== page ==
Why Professor Hemel is Wrong About Life Tenure for SCOTUS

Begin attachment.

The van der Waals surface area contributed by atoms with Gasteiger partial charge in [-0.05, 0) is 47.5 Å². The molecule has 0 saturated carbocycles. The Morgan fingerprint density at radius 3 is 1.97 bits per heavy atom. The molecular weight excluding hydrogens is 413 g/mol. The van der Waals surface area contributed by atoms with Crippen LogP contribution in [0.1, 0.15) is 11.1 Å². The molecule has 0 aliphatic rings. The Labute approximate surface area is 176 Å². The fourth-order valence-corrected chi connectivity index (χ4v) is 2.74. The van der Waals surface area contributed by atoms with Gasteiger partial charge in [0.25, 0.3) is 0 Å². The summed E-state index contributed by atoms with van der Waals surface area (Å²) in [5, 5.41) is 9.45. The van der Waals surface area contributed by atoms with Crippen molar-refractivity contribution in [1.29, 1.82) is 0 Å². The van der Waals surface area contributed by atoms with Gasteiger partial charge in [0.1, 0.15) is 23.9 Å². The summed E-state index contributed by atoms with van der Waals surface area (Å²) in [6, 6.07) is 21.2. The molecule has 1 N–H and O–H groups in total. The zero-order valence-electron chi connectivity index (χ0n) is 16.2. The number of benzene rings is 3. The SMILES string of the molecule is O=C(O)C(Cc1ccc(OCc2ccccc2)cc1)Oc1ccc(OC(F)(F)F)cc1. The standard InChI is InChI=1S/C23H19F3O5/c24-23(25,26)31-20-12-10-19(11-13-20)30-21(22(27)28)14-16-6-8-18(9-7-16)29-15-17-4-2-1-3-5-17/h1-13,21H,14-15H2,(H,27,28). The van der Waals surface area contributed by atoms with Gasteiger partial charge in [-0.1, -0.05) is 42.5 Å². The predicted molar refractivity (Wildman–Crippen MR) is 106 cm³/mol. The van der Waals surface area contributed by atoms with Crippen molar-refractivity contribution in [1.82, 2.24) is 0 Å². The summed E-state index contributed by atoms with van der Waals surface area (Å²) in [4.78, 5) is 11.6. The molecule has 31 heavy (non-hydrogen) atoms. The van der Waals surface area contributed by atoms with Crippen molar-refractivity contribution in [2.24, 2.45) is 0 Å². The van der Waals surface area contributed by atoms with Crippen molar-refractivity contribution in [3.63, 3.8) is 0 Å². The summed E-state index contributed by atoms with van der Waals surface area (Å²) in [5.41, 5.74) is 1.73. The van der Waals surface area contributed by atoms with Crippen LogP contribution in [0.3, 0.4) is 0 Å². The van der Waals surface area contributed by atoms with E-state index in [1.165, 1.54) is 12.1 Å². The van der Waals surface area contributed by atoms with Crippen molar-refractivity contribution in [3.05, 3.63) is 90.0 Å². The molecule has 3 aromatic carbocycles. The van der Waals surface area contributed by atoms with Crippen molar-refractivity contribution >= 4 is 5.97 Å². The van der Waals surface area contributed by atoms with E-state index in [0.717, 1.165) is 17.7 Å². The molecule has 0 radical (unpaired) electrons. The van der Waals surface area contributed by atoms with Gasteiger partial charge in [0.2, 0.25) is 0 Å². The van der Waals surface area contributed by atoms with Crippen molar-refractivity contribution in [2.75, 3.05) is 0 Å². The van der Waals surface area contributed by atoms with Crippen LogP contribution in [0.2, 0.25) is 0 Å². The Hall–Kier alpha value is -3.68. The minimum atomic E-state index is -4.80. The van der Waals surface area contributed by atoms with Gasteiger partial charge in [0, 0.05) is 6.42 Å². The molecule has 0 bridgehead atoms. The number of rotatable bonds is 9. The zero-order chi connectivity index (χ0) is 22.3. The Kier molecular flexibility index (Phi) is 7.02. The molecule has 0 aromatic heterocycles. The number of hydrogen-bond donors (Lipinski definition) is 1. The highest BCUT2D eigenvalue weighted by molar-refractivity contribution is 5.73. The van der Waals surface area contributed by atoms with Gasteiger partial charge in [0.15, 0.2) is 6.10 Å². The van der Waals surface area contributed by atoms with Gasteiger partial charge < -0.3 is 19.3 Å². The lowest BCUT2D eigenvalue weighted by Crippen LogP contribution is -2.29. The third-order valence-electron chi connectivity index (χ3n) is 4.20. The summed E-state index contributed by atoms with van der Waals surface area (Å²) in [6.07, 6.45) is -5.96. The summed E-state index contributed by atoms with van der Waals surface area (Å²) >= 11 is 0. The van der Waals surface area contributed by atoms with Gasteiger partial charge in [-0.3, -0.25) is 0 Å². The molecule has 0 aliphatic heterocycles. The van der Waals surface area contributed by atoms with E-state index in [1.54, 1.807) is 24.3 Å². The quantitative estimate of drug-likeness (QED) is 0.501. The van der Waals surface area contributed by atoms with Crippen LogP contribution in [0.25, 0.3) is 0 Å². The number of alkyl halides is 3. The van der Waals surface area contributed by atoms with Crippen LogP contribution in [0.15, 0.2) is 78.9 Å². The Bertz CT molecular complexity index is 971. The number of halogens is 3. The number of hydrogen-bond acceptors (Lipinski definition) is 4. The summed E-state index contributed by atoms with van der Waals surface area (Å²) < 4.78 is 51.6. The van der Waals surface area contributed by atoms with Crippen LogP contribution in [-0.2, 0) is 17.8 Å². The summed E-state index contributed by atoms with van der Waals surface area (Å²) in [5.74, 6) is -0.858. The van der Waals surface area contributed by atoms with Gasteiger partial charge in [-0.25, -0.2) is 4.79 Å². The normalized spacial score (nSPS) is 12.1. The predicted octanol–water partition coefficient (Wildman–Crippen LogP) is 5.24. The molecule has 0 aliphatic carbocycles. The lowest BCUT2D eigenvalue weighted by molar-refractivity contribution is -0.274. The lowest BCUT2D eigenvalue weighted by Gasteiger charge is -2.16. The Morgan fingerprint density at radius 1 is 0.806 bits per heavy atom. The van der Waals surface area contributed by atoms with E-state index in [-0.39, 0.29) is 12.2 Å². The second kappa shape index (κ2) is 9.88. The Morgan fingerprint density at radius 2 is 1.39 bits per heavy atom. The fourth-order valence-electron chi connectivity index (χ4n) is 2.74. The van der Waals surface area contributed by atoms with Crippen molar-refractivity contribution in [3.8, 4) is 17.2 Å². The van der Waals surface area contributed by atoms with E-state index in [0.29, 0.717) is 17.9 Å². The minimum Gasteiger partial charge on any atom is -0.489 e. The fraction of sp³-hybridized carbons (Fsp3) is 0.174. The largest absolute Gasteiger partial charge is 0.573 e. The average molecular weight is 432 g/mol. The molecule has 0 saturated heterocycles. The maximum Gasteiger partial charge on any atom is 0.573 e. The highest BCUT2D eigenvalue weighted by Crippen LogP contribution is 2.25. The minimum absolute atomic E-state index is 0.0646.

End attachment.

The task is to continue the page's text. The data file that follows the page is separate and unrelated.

By Eric SegallProfessor Daniel Hemel of the University of Chicago has written a thoughtful essay in Politico on why allowing Supreme Court Justices to serve for life, while raising some problems, is not as bad as the two potential cures that I and many other scholars have advocated (term limits or a mandatory retirement age). Although Hemel raises some strong arguments, they are not ultimately persuasive.Hemel does a good job summarizing the problems with life tenure though he leaves out two major ones. The first issue is that, in Hemel's words, "some justices really have clung to their positions long after their mental faculties have left them." He gives many examples: "Justice Henry Baldwin remained on the court for nearly a dozen years after his 1832 hospitalization for “incurable lunacy.” One of Justice Nathan Clifford’s colleagues described him as a “babbling idiot” in the final years before his death in 1881. Justice…

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